Thanks to The Foundry for this report:
So far, 36 green companies that received federal support from taxpayers have either gone bankrupt or are laying off workers and are heading for bankruptcy. This list includes only those companies that received federal money from the Obama Administration’s Department of Energy. The amount of money indicated does not reflect how much was actually received or spent but how much was offered. The amount also does not include other state, local, and federal tax credits and subsidies, which push the amount of money these companies have received from taxpayers even higher.
The complete list of faltering or bankrupt green-energy companies:
- Evergreen Solar ($24 million)*
- SpectraWatt ($500,000)*
- Solyndra ($535 million)*
- Beacon Power ($69 million)*
- AES’s subsidiary Eastern Energy ($17.1 million)
- Nevada Geothermal ($98.5 million)
- SunPower ($1.5 billion)
- First Solar ($1.46 billion)
- Babcock and Brown ($178 million)
- EnerDel’s subsidiary Ener1 ($118.5 million)*
- Amonix ($5.9 million)
- National Renewable Energy Lab ($200 million)
- Fisker Automotive ($528 million)
- Abound Solar ($374 million)*
- A123 Systems ($279 million)*
- Willard and Kelsey Solar Group ($6 million)
- Johnson Controls ($299 million)
- Schneider Electric ($86 million)
- Brightsource ($1.6 billion)
- ECOtality ($126.2 million)
- Raser Technologies ($33 million)*
- Energy Conversion Devices ($13.3 million)*
- Mountain Plaza, Inc. ($2 million)*
- Olsen’s Crop Service and Olsen’s Mills Acquisition Company ($10 million)*
- Range Fuels ($80 million)*
- Thompson River Power ($6.4 million)*
- Stirling Energy Systems ($7 million)*
- LSP Energy ($2.1 billion)*
- UniSolar ($100 million)*
- Azure Dynamics ($120 million)*
- Vestas ($50 million)
- LG Chem’s subsidiary Compact Power ($150 million)
- Nordic Windpower ($16 million)*
- Navistar ($10 million)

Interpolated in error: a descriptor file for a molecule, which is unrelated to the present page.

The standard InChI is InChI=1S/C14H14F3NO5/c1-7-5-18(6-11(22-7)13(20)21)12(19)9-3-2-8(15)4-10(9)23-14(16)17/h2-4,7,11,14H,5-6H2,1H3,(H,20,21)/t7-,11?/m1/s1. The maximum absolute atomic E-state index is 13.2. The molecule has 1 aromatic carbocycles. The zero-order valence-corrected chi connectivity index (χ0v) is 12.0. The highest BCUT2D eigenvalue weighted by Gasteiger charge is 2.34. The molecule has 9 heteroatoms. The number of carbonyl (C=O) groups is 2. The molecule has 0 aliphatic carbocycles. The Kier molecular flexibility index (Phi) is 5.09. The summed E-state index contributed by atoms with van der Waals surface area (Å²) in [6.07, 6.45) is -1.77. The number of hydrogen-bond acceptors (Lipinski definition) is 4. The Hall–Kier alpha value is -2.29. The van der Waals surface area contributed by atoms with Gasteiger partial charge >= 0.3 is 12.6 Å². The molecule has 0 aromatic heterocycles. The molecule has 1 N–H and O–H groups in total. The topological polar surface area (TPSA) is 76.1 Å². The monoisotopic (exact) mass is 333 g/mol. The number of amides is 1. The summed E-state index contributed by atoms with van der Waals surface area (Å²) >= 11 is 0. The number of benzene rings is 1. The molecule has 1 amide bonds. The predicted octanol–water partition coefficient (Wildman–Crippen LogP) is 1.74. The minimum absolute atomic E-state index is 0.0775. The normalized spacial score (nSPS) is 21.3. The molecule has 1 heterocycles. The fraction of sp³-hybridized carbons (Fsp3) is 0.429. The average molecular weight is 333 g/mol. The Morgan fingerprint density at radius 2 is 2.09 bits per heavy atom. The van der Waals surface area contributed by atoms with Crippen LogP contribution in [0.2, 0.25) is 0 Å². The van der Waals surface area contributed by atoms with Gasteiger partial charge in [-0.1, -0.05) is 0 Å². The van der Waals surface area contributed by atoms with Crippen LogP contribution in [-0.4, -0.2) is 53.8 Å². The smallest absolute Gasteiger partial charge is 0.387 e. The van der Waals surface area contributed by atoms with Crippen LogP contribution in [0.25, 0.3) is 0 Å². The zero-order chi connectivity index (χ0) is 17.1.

- Satcon ($3 million)*
*Denotes companies that have filed for bankruptcy.
Only a government could compile such a list of economic failures. Chalk it up to economic ignorance if you wish but that is being charitable. Taking Solyndra and A123 as examples, considerable sums of money were legally channeled away from taxpayers, to the US Treasury, to Solyndra and A123 and their founders, to the coffers of Democratic campaign funds. That money is not going back.
Community organizing activities are constantly in need of money to support their agenda. We learned from the book Radical-In-Chief that community organizers consider any program that brings in money to support their activist agenda is considered a success. Whether or not the program accomplishes its ostensive goal, in this case green energy, is secondary.
Obama scored points for himself and all Democrats for showing moral responsibility and smart government when they heralded the financial support given these companies. Very fewof those points were lost when the companies and programs failed.
The Party solidified its base for at least trying to do something for the environment and raised some money for campaign funding. It’s has been a win-win for the Party, a lose-lose for the taxpaying public.